As we noted several weeks ago, Deputy Senate Majority Leader Mike Gianaris revised his antitrust legislation (S.933C) and pushed the bill through the New York State Senate. NYSBA, the New York State Business Council, MPAA, and others were able to block the bill in the Assembly.
While the bill allegedly focused on “Big Tech,” it would have disrupted antitrust laws in New York for all businesses, including broadcasters. The legislation adopted a European model for antitrust enforcement. Antitrust cases would no longer be based on controlling the market. Instead, antitrust liability would apply where there has been an “abuse of a dominant position.” The New York Attorney General was tasked with defining the scope of this term.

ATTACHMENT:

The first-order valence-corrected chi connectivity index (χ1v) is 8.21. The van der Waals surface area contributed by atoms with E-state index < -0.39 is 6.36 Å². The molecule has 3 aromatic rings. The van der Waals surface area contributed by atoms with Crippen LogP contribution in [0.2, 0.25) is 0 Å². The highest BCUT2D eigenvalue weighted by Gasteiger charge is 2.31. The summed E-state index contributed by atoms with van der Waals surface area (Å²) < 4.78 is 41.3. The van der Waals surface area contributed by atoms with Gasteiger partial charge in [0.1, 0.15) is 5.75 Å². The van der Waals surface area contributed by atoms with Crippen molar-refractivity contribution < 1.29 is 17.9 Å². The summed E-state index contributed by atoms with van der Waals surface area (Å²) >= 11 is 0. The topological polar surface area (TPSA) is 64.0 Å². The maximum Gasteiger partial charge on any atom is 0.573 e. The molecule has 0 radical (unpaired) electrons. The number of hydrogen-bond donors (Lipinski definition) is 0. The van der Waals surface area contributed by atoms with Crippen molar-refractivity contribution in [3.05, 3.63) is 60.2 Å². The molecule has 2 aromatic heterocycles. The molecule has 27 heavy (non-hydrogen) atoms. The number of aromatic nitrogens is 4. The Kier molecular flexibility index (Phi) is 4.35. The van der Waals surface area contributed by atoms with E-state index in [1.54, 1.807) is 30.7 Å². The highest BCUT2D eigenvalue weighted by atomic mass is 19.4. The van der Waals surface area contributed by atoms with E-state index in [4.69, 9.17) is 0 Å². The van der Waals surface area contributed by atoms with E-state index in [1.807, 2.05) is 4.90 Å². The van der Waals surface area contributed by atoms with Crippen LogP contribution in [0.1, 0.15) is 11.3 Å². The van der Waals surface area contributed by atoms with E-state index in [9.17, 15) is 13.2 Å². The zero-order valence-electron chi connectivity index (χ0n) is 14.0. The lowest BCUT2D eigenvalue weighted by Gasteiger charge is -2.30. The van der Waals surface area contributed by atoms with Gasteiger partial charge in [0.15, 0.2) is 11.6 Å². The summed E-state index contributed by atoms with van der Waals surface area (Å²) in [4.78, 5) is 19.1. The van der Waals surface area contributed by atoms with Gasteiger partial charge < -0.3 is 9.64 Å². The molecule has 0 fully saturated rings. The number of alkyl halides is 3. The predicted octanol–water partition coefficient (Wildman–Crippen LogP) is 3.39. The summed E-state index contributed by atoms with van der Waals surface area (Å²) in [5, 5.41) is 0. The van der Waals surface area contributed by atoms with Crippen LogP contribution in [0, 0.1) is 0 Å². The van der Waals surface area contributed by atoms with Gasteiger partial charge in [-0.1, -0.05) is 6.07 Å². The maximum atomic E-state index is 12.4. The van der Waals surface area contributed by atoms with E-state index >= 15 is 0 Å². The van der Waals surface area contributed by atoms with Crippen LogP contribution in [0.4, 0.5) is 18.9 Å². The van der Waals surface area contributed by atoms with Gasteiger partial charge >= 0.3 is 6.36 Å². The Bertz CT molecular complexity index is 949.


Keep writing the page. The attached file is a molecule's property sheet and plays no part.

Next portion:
Under the bill, exclusive programming contracts in radio and television could be called into question because “exclusivity” may be an “abuse.” In addition, using a post-term covenant not to compete is considered to be evidence of “abuse of a dominant position.” While broadcasters are precluded from using such covenants for employees, they are allowed in management contracts under existing law. Moreover, ownership combinations that the FCC has approved could run afoul because of the proposed new antitrust law. Violations of state antitrust laws can affect a station’s license renewal.
So, we are safe for this year. Unfortunately, it will be back next year. To see a copy of our Memo in Opposition click HERE.
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